- Add detail to the introductory text if necessary to help keep the labels short.
- For example, if your introductory text says, In the Birmingham store, how satisfied were you with the… you can make the topic labels brief, for example, staff friendliness, signage, price labelling
Ask single questions only
What do you think of our new store layout and our refurbished café? This is an example of a ‘double-barrelled’ question where the respondent is forced to answer two questions at once. It can cause problems for respondents and influence their responses.
They may either skip the question or refer to just one in their answer – and you won’t necessarily know which. Better to create two single questions:
- What do you think of our new store layout? and
- What do you think of our refurbished café?
Avoid survey bias
Biased survey questions are worded in such a way as to favour one particular answer over the others, and they give you misleading data. There are many types of biased questions, the most common being:
- The leading question: For example: How dissatisfied are you with our delivery service? assumes everyone’s unhappy with the service. What do you feel about our delivery service? is a more neutral question.
- The loaded question: For example: Where do you go shopping at the weekend? assumes everybody does this and excludes those who don’t. What do you do at the weekend? is easier for everyone to answer.
- The absolute question that requires only yes or no answers creates bias because it doesn’t reflect a bigger picture, for example: Do you eat bread every day? Many people don’t every single day of the week, so they simply answer no. How many times a week do you eat bread? gives you much more quantitative data.
Don’t force participants to answer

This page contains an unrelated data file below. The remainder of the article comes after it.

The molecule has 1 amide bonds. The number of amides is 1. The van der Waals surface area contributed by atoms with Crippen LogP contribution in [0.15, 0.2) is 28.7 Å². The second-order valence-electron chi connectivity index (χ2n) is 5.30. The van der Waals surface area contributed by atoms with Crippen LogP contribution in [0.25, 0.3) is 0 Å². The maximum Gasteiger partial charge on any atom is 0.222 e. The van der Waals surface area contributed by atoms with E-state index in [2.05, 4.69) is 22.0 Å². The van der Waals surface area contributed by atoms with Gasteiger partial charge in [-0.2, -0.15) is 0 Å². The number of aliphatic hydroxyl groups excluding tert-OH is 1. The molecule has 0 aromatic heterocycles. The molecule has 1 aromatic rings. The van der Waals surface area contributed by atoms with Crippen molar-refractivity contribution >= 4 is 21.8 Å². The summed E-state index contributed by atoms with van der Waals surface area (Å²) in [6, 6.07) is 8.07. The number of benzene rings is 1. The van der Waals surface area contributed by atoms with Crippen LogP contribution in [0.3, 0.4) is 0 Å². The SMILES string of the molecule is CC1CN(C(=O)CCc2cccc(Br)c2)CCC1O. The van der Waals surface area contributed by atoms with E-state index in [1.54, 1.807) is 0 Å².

Respondents may not know the answers to all your questions, and there may be some questions they simply don’t feel comfortable answering. Privacy is an important issue for most people and sometimes respondents may not want to provide you with certain types of information.
Examples of sensitive questions include:
- What is your annual income?
- What is your occupation?
- How many children do you have?
- How did you vote in the last election?
- How often do you shower?
Only ask such questions when they are absolutely necessary to your survey, and justify why you need them – for benchmarking, or only within your organisation, for instance. Incentives and assurances of confidentiality may make it easier to obtain private information.
Always include a Prefer not to answer option for sensitive questions. While you may not get an answer, respondents won’t feel forced into giving up sensitive information. And if respondents feel they’re being forced into answering, there’s a risk they may select a random answer or abandon the survey.
Include a Not applicable or Don’t know option, as some respondents can’t or won’t answer certain questions because they lack experience or aren’t sure how to respond.
If you find you are getting a disproportionate number of Prefer not to answer/Not applicable/Don’t know answers, take the opportunity to revisit your survey and check that it’s fit for your purpose and sufficiently engaging.